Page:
When Death Occurs

When death occurs, decisions can be overshadowed by emotions. Family support and friends will help to relieve the emotional strain of making arrangements.  Loved ones responsible for making arrangements should have at least one other individual to assist them at this time.

The funeral director will need to be provided with statistical information to complete and file the death certificate as required by law.  Information needed is listed below:

  1. Full name of the deceased
  2. Residence of the deceased
  3. Marital status
  4. Date of birth
  5. Birthplace
  6. Occupation
  7. Father’s name
  8. Mother’s full maiden name
  9. Social Security Number
  10. Military service information
  11. Highest level of education

Additional Info

Accuracy on the death certificate is very important as this is a legal document that is permanently filed with the Florida State Health Department.  Certified copies of the death certificate are issued by the Division of Vital Records at the Health Department.  The funeral director can assist you in securing the number of copies that you may need.

In order to coordinate the service time, the religious preference and name of the individual that you wish to preside over the ceremony is needed. If you have no preference or the person you desire is unavailable, the funeral director can assist in contacting a Minister, Priest, or Rabbi to officiate.

If possible, have available the deed to the cemetery property that shows the name of the lot owner and the site location. If the original deed is not available, the name(s) of the property owner(s) will generally be sufficient in locating the gravesite. If you do not own cemetery property, the funeral director can assist you in locating a grave at a reasonable cost.

When viewing is desired, a recent photo and clothing should be provided. Specifically designed, inexpensive burial garments are available if necessary.  Casket selection and prices vary. The funeral director will provide you with a price list and assist you in making a selection that if affordable for you.

The funeral director is available to also assist you in preparing the death notice for the newspaper, arranging transportation, and giving you advise regarding benefits that you may be entitled to (social security and veteran’s allowances) and provide you with the required forms as applicable.

Social Security

Social Security Administation

How Social Security Can Help You When A Family Member Dies

Social Security should be notified as soon as possible when a person dies. In most cases, the funeral director will report the person’s death to Social Security. You will need to furnish the funeral director with the deceased’s Social Security number so he or she can make the report.

For more information and to find copies of our publications, visit our website at www.socialsecurity.gov or call toll- free, 1-800-772-1213 (for the deaf or hard of hearing, call our TTY number, 1-800-325-0778).

Veterans Benefits

US Department of Veterans Affairs

VA operates 131 national cemeteries in the U.S. and Puerto Rico. Burial and memorial benefits are available for eligible service members, Veterans, and family members.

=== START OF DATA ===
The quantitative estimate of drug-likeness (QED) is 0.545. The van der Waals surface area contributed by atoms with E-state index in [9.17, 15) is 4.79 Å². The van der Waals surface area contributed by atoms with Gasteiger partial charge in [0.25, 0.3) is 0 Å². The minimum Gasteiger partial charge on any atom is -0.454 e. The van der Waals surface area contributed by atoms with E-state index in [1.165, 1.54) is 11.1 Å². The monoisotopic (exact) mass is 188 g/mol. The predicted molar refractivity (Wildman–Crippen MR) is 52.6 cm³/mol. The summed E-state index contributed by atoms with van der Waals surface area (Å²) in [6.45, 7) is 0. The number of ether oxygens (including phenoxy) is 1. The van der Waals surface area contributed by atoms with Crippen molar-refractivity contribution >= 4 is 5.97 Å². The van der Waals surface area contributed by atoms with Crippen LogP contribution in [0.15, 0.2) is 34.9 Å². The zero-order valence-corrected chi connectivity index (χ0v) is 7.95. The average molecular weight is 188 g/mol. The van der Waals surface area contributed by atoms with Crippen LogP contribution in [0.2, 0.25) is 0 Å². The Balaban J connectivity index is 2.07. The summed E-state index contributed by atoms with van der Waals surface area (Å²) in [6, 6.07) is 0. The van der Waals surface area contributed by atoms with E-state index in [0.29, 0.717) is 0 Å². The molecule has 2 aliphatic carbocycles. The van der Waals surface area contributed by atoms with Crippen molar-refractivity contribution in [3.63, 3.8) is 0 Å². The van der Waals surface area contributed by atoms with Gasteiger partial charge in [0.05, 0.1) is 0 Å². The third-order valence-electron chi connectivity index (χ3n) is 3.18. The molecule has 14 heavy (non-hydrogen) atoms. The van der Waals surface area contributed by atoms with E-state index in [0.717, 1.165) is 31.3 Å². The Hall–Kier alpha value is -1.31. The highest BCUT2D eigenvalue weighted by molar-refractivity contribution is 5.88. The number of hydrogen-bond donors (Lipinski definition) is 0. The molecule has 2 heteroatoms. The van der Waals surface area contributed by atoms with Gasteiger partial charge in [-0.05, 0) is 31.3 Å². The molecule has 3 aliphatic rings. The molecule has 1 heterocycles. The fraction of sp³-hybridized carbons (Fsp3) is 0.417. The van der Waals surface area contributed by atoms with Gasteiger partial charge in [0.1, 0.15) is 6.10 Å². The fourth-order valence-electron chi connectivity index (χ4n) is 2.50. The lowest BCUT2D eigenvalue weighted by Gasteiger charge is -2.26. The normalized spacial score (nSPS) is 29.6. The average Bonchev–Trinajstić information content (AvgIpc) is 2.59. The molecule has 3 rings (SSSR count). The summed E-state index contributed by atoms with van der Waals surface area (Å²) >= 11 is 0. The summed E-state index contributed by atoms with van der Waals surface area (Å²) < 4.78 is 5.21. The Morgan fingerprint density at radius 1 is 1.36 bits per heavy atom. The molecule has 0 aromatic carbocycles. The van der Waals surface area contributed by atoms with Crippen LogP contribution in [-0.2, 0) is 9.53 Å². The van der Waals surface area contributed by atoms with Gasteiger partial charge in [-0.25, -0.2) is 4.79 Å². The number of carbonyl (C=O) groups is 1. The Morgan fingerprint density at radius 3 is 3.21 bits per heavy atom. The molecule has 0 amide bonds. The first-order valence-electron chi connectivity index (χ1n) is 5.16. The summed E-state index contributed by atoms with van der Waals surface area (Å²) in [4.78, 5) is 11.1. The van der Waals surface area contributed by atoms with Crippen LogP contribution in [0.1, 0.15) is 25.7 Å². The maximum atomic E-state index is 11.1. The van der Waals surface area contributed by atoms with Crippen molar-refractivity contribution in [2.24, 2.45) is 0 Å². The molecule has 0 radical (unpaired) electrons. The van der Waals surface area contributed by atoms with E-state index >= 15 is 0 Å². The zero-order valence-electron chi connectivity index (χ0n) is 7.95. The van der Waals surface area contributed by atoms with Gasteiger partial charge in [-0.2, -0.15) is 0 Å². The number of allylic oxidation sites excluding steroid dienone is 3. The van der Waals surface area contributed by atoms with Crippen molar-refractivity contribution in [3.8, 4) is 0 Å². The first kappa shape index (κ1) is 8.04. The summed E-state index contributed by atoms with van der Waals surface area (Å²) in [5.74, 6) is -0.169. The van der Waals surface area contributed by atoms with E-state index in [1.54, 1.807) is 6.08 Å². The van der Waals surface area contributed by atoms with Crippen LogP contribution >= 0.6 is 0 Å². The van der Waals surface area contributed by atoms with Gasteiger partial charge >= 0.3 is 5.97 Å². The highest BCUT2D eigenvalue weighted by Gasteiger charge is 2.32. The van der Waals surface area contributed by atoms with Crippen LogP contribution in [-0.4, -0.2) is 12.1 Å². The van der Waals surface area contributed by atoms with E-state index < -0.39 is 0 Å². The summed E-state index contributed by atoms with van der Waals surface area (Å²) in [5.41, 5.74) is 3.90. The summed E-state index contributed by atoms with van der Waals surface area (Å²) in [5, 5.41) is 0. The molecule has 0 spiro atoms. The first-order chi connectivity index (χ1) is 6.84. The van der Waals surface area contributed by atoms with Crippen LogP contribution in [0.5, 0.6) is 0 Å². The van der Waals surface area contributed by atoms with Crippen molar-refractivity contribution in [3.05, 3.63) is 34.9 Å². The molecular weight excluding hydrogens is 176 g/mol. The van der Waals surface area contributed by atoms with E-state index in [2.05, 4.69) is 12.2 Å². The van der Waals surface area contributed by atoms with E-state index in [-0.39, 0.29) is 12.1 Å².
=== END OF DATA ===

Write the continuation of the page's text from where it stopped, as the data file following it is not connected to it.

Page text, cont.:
Coping with Grief

Coping with Grief

Losing someone or something you love or care deeply about is very painful. You may experience all kinds of difficult emotions and it may feel like the pain and sadness you’re experiencing will never let up. These are normal reactions to a significant loss. But while there is no right or wrong way to grieve, there are healthy ways to cope with the pain that, in time, can renew you and permit you to move on.

Grief is a natural response to loss. It’s the emotional suffering you feel when something or someone you love is taken away. The more significant the loss, the more intense the grief will be. You may associate grief with the death of a loved one—which is often the cause of the most intense type of grief

The single most important factor in healing from loss is having the support of other people. Even if you are not comfortable talking about your feelings under normal circumstances, it’s important to express them when you’re grieving. Sharing your loss makes the burden of grief easier to carry. Wherever the support comes from, accept it and do not grieve alone. Connecting to others will help you heal.

Finding support after a loss

Turn to friends and family members – Now is the time to lean on the people who care about you, even if you take pride in being strong and self-sufficient. Draw loved ones close, rather than avoiding them, and accept the assistance that’s offered. Oftentimes, people want to help but don’t know how, so tell them what you need—whether it’s a shoulder to cry on or help with funeral arrangements.

Draw comfort from your faith – If you follow a religious tradition, embrace the comfort its mourning rituals can provide. Spiritual activities that are meaningful to you—such as praying, meditating, or going to church—can offer solace. If you’re questioning your faith in the wake of the loss, talk to a clergy member or others in your religious community.

Join a support group – Grief can feel very lonely, even when you have loved ones around. Sharing your sorrow with others who have experienced similar losses can help. To find a bereavement support group in your area, contact local hospitals, hospices, funeral homes, and counseling centers.

Talk to a therapist or grief counselor – If your grief feels like too much to bear, call a mental health professional with experience in grief counseling. An experienced therapist can help you work through intense emotions and overcome obstacles to your grieving.